Haha nearly forgot about this until I got a notification of a new comment. But I did check just now and saw some of the justifications for voting for Pro. I can tell what I've always suspected - with liberals it's mostly emotion rather than rational thought. I read that Con (my) arguments claimed women are inferior to men. No, Pro inserted those straw men into my arguments. Didn't come from me and even after I clarified that during the debate, it didn't matter. Once you take a side someone doesn't like, they then make assumptions about you - such as you're misogynist, backwards, etc, rather than rationally trying to understand your side starting with a blank slate.
Posted by Danielle 6 years ago
Danielle
brown, I have a ton of mutual respect for you and your POV as well. Yes, my stance is just "outside social criticism," but I feel much of that is deserved and in fact necessary - as you pointed out - to help keep people in check. You're not a politician and have probably never helped pass a law, but I'm willing to bet that you have your own educated opinions about the government despite your lack of first-hand experience. The same concept applies here. However I'm in a co-ed fraternity and completely understand the concept "From the outside looking in you can never understand it; from the inside looking out you can never explain it" (Greek motto).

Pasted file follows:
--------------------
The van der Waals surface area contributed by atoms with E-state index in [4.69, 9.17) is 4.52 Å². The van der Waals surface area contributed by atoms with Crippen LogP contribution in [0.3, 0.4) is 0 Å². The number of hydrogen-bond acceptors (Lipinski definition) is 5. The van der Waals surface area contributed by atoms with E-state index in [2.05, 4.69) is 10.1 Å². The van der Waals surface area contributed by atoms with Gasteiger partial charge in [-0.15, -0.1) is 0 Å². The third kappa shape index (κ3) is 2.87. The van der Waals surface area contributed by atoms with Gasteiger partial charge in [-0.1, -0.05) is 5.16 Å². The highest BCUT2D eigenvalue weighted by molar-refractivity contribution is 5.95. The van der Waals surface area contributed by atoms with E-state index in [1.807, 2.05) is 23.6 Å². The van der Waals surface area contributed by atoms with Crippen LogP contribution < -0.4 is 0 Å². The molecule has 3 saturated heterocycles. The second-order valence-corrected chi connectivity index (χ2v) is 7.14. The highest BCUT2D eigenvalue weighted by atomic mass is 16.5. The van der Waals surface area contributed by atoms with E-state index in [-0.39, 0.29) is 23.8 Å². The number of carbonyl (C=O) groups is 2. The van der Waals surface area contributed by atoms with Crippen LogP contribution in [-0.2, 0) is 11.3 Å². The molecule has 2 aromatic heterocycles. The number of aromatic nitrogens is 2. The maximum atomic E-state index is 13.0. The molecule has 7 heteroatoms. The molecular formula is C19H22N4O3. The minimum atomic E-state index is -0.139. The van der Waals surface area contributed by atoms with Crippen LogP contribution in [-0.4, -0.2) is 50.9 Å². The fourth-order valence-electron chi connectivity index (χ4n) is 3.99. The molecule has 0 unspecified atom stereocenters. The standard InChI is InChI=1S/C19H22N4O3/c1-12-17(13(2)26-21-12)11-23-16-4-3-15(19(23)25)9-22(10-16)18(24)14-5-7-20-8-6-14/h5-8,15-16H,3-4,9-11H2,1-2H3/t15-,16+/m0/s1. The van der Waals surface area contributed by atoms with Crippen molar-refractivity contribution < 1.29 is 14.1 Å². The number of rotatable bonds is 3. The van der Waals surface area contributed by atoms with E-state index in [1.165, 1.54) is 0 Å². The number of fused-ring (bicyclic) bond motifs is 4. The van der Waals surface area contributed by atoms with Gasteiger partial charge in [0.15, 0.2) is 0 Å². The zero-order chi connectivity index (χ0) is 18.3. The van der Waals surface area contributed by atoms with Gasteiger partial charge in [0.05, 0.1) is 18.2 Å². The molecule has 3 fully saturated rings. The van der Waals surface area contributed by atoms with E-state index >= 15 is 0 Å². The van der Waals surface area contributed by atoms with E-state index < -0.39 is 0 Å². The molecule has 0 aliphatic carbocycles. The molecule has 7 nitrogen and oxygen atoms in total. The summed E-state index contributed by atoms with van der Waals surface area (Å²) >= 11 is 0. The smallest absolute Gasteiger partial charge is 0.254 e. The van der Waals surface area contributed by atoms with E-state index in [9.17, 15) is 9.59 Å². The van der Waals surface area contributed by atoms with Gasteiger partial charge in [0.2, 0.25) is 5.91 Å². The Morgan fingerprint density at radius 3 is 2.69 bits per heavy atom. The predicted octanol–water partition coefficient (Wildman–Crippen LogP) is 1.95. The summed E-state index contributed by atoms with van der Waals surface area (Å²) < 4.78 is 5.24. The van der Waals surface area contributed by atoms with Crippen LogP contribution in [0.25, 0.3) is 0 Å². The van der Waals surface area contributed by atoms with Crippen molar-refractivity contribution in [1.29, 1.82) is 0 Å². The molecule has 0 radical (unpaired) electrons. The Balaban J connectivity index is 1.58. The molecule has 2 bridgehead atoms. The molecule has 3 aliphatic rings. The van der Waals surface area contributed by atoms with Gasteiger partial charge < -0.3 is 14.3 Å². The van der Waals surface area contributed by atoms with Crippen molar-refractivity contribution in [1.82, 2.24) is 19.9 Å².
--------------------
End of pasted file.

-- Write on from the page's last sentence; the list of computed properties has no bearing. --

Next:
I once did a massive project on women in the military, and after all my research I was APPALLED and disgusted by the amount of sexual harassment and rape that goes on (largely unpunished!!!). You would think that this would encourage agreement with your stance, but I simply cannot support it. I don't think that anyone should be given special treatment or be prohibited based on factors like sex, period. To say otherwise would negate my stance on affirmative action (I'm against it) and contradict many of my other views.

So far you and Nick seem to be saying that it will undoubtedly be bad for women, and I said that it was their choice to decide whether or not to take that chance. You're also saying it would be bad for the military in general as there would be distractions. To that I say tough and that they need to deal with it as it comes; I honestly think exposure is the only way to implement change. Once men became accustomed to it, it would just be routine, just as in Europe and Australia. Nick's argument about changing society's mentality first is contradictory, because you guys are saying that this a sub-specific problem... meaning changes need to be made pertaining to subs, not society. Otherwise this would be an issue in every field.